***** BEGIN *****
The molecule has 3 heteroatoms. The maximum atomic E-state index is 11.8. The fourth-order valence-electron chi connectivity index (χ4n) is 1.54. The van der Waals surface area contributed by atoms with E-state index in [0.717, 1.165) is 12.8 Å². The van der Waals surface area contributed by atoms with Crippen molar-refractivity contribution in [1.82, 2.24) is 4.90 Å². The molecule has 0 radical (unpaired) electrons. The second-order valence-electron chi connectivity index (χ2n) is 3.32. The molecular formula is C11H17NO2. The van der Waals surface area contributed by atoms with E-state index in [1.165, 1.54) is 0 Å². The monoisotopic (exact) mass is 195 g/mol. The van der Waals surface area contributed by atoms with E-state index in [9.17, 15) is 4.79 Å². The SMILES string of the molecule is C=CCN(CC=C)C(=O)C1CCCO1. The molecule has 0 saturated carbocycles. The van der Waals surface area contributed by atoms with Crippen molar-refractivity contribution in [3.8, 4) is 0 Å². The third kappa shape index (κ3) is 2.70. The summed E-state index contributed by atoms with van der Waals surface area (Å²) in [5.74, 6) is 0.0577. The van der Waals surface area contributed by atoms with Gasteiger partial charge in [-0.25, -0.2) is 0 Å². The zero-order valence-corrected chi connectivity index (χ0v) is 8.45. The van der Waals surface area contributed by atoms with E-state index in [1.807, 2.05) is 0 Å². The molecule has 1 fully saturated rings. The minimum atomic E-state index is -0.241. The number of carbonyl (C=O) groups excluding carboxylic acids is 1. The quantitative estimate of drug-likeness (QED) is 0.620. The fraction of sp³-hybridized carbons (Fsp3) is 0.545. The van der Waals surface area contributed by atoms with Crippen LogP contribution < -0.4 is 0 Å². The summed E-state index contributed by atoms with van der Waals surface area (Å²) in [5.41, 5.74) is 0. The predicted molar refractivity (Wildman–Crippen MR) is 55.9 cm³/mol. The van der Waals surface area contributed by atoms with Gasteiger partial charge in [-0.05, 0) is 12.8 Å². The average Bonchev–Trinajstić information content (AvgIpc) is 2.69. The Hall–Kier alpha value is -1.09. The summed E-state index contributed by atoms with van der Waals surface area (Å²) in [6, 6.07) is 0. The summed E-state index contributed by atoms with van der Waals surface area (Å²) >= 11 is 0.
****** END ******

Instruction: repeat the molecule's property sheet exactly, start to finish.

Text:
The molecule has 3 heteroatoms. The maximum atomic E-state index is 11.8. The fourth-order valence-electron chi connectivity index (χ4n) is 1.54. The van der Waals surface area contributed by atoms with E-state index in [0.717, 1.165) is 12.8 Å². The van der Waals surface area contributed by atoms with Crippen molar-refractivity contribution in [1.82, 2.24) is 4.90 Å². The molecule has 0 radical (unpaired) electrons. The second-order valence-electron chi connectivity index (χ2n) is 3.32. The molecular formula is C11H17NO2. The van der Waals surface area contributed by atoms with E-state index in [1.165, 1.54) is 0 Å². The monoisotopic (exact) mass is 195 g/mol. The van der Waals surface area contributed by atoms with E-state index in [9.17, 15) is 4.79 Å². The SMILES string of the molecule is C=CCN(CC=C)C(=O)C1CCCO1. The molecule has 0 saturated carbocycles. The van der Waals surface area contributed by atoms with Crippen molar-refractivity contribution in [3.8, 4) is 0 Å². The third kappa shape index (κ3) is 2.70. The summed E-state index contributed by atoms with van der Waals surface area (Å²) in [5.74, 6) is 0.0577. The van der Waals surface area contributed by atoms with Gasteiger partial charge in [-0.25, -0.2) is 0 Å². The zero-order valence-corrected chi connectivity index (χ0v) is 8.45. The van der Waals surface area contributed by atoms with E-state index in [1.807, 2.05) is 0 Å². The molecule has 1 fully saturated rings. The minimum atomic E-state index is -0.241. The number of carbonyl (C=O) groups excluding carboxylic acids is 1. The quantitative estimate of drug-likeness (QED) is 0.620. The fraction of sp³-hybridized carbons (Fsp3) is 0.545. The van der Waals surface area contributed by atoms with Crippen LogP contribution < -0.4 is 0 Å². The summed E-state index contributed by atoms with van der Waals surface area (Å²) in [5.41, 5.74) is 0. The predicted molar refractivity (Wildman–Crippen MR) is 55.9 cm³/mol. The van der Waals surface area contributed by atoms with Gasteiger partial charge in [-0.05, 0) is 12.8 Å². The average Bonchev–Trinajstić information content (AvgIpc) is 2.69. The Hall–Kier alpha value is -1.09. The summed E-state index contributed by atoms with van der Waals surface area (Å²) in [6, 6.07) is 0. The summed E-state index contributed by atoms with van der Waals surface area (Å²) >= 11 is 0.